Nostras Voces begins planning for 2020 show


(Photo courtesy of USRJ)

AMHERST – Years back, performances of “The Vagina Monologues” were a tradition for UMass Amherst’s Students for Reproductive Justice.  However, the group’s recreation of the world-renowned play has evolved into their own unique and inclusive fusion of art and activism: Nostras Voces, a Latin translation of ‘Our Voices.’

“…We came to the conclusion that ‘The Vagina Monologues,’ while a groundbreaking piece of theater for its time, was outdated and lacking the intersectionality that USRJ strives to achieve within our activism,” said one of the show’s previous Director, Helen Woods, in a 2017 interview. “’The Vagina Monologues’ focuses mainly on the experience of white, heterosexual, cis women, and USRJ does not stand for that lack of representation.”

The change was spurred by student opinions that echoed Woods’ statement. As a result, Nostras was born as a way to let students of all backgrounds express their own stories.

“My aim is to provide a really candid, intimate space and for people to kind of learn and grow with each other and feel comfortable sharing their experiences in a way that they may not have the opportunity to do elsewhere,” explained the show’s current Director, Olly Kelly.

Now as the group moves into the beginning stages of their next show, Kelly hopes to continue this push for greater inclusivity. This not only means encouraging non-artists and people from marginalized backgrounds to join the lineup but also shifting Nostras’ original focus on reproductive justice and feminist issues to more broad themes relating to identity, trauma and social justice. 

The show’s open-ended format also extends to the kind of work contributors can submit. On top of performative pieces, e.g. poems, skits and choreography, people can submit art to the show’s gallery. 

“I think art is invaluable as a tool for sharing narratives,” said Nostras contributor, Jasper Cowley. “While there is diversity here at UMass, there is no escape from marginalization at school or in our day-to-day lives.”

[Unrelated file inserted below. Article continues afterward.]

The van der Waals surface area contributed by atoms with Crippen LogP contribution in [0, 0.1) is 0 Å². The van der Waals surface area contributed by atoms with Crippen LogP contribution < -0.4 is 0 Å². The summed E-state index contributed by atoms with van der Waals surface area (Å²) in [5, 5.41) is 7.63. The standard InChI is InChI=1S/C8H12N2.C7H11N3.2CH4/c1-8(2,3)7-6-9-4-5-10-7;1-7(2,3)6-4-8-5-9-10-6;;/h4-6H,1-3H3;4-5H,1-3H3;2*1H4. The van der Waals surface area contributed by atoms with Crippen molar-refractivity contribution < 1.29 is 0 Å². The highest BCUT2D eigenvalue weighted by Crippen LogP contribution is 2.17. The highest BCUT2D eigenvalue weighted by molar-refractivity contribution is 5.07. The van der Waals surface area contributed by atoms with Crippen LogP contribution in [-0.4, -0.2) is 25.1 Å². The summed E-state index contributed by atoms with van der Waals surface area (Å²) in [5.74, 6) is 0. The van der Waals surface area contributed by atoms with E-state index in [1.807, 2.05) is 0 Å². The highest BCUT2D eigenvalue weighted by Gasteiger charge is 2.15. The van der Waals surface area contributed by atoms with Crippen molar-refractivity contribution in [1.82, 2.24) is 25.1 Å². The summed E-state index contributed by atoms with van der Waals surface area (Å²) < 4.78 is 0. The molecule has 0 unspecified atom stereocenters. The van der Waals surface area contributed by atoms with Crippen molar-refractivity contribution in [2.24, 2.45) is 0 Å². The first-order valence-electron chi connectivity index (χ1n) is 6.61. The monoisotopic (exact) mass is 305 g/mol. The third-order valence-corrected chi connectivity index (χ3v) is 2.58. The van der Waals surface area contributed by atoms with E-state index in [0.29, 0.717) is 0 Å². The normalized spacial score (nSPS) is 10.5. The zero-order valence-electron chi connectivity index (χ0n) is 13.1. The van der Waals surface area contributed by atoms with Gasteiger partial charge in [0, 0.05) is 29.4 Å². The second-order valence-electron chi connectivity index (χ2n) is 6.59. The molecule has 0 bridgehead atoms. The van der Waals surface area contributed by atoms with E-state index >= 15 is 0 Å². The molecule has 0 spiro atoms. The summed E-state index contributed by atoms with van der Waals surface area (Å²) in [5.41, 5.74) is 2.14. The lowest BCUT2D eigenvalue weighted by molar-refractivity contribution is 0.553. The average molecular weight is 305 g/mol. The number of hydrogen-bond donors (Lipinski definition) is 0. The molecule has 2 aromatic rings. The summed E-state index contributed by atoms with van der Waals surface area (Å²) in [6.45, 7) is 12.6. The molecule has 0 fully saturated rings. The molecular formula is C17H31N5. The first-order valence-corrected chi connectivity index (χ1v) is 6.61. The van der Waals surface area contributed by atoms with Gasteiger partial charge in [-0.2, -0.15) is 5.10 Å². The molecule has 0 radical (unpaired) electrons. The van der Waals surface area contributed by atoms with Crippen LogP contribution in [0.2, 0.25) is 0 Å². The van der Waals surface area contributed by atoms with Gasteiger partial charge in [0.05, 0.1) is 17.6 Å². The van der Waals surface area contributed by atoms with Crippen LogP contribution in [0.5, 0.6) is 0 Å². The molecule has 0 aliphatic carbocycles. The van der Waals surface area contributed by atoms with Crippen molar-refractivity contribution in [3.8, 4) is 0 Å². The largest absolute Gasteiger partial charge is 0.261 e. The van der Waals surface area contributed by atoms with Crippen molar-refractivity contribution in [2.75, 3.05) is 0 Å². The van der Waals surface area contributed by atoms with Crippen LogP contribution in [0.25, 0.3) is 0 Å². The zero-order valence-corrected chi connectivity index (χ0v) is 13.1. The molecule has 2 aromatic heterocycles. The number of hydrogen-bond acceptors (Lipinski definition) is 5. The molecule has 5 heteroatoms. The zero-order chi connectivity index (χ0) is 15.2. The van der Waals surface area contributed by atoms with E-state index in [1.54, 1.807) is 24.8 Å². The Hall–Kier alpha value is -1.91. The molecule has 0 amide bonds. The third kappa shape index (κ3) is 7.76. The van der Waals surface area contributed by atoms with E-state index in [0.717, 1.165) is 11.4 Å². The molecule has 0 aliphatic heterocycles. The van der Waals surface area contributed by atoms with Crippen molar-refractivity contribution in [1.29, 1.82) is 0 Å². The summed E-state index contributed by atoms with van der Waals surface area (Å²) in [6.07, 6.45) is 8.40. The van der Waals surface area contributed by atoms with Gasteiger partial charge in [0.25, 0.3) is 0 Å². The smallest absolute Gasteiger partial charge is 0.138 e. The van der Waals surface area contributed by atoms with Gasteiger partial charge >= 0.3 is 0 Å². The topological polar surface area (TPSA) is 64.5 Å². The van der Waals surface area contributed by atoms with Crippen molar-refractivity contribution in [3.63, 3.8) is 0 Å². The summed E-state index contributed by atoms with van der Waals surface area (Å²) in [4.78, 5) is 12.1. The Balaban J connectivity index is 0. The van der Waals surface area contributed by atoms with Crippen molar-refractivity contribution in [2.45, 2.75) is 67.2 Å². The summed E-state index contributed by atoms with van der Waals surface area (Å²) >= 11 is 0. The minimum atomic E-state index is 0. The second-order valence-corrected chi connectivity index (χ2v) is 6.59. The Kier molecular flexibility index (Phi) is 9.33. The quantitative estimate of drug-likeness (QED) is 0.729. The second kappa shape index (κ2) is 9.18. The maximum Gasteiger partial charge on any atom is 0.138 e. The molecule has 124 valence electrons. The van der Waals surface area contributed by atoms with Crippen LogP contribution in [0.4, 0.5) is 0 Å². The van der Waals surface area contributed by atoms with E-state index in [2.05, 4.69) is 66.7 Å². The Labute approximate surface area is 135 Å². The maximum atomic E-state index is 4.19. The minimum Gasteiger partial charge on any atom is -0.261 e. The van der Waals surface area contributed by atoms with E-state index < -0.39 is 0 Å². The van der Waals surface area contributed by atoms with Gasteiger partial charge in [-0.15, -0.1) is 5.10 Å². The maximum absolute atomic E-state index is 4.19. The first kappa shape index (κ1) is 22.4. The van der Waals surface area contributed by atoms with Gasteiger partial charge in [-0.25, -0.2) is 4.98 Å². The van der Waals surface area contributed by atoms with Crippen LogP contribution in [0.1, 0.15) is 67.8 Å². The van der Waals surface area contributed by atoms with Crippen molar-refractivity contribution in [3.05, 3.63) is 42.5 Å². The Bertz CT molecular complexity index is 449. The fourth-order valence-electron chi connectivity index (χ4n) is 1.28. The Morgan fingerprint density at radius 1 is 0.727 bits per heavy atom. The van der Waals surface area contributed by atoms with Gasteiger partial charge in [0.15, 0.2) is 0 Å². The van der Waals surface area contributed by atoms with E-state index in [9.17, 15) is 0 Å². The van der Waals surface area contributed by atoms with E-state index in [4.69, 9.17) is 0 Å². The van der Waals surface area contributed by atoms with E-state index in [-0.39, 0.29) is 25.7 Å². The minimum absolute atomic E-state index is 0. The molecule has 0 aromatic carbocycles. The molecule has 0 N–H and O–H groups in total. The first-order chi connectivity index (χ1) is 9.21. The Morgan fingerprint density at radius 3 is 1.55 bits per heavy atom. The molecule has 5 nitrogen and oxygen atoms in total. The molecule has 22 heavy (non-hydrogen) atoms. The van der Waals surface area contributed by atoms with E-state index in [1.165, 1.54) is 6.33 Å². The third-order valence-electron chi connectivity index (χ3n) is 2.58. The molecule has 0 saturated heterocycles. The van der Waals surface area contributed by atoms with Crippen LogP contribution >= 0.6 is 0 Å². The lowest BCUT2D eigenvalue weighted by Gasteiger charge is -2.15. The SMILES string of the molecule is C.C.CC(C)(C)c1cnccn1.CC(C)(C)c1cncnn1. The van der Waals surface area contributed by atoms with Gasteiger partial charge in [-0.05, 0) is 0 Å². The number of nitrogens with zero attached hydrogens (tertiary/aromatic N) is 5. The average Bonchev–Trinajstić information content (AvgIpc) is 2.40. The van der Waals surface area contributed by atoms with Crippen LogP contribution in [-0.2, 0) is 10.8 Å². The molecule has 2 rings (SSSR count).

For last year’s show, Cowley created “Boys Do Cry,” a series of drawn portraits depicting men they interviewed about masculinity. Each portrait was surrounded by quotes from their interviews, letting viewers inside the heads of Cowley’s subjects.

“I really enjoyed the conversations I had with these men and it really opened my eyes to the diversity of the ‘male experience,'” they said. “It was incredible to not only learn from people but to share their experience in an unfiltered way.”

A large part of Nostras’ focus is to give a platform for marginalized voices to be heard and appreciated in a comfortable setting.

The show’s personal nature – with artists crafting their own pieces of the show – also makes the experience just as much for the creators as it for the audience. Contributors are given space to process their emotions and understand the world around them. Last year’s show, for example, took place during Brett Kavanaugh’s induction into the Supreme Court

“I would say that as the days go on, it seems like there’s kind of less and less space and rights and attention for folks who really need it,” said Kelly.

They later added, “I just take a lot of pride in the show and what we can do together and what beautiful things can come out of the difficult world that we live in.”

For people interested in joining the show, an info session will be held on Nov. 11 at The Stonewall Center from 1 to 2 p.m.

Email Brian at [email protected] or follow him on Twitter @brianshowket.

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